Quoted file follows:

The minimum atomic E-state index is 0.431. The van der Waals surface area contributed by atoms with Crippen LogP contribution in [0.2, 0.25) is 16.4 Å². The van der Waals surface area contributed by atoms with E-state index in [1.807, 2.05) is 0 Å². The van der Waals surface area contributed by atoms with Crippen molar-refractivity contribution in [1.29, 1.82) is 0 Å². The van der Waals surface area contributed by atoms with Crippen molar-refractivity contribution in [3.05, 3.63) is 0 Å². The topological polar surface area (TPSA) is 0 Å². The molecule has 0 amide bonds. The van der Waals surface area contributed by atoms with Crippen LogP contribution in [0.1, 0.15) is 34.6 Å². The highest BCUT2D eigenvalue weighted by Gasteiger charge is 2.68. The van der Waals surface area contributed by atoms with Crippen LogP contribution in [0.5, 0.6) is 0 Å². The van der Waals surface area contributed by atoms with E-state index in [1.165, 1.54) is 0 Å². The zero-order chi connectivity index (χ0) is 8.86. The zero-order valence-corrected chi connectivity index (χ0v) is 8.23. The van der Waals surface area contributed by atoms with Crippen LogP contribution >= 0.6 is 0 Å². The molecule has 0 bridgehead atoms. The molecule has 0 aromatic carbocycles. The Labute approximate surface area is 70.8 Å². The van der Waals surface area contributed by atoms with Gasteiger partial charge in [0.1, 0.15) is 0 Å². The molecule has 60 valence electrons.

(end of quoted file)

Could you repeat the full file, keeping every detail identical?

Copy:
The minimum atomic E-state index is 0.431. The van der Waals surface area contributed by atoms with Crippen LogP contribution in [0.2, 0.25) is 16.4 Å². The van der Waals surface area contributed by atoms with E-state index in [1.807, 2.05) is 0 Å². The van der Waals surface area contributed by atoms with Crippen molar-refractivity contribution in [1.29, 1.82) is 0 Å². The van der Waals surface area contributed by atoms with Crippen molar-refractivity contribution in [3.05, 3.63) is 0 Å². The topological polar surface area (TPSA) is 0 Å². The molecule has 0 amide bonds. The van der Waals surface area contributed by atoms with Crippen LogP contribution in [0.1, 0.15) is 34.6 Å². The highest BCUT2D eigenvalue weighted by Gasteiger charge is 2.68. The van der Waals surface area contributed by atoms with Crippen LogP contribution in [0.5, 0.6) is 0 Å². The van der Waals surface area contributed by atoms with E-state index in [1.165, 1.54) is 0 Å². The zero-order chi connectivity index (χ0) is 8.86. The zero-order valence-corrected chi connectivity index (χ0v) is 8.23. The van der Waals surface area contributed by atoms with Crippen LogP contribution >= 0.6 is 0 Å². The molecule has 0 bridgehead atoms. The molecule has 0 aromatic carbocycles. The Labute approximate surface area is 70.8 Å². The van der Waals surface area contributed by atoms with Gasteiger partial charge in [0.1, 0.15) is 0 Å². The molecule has 60 valence electrons.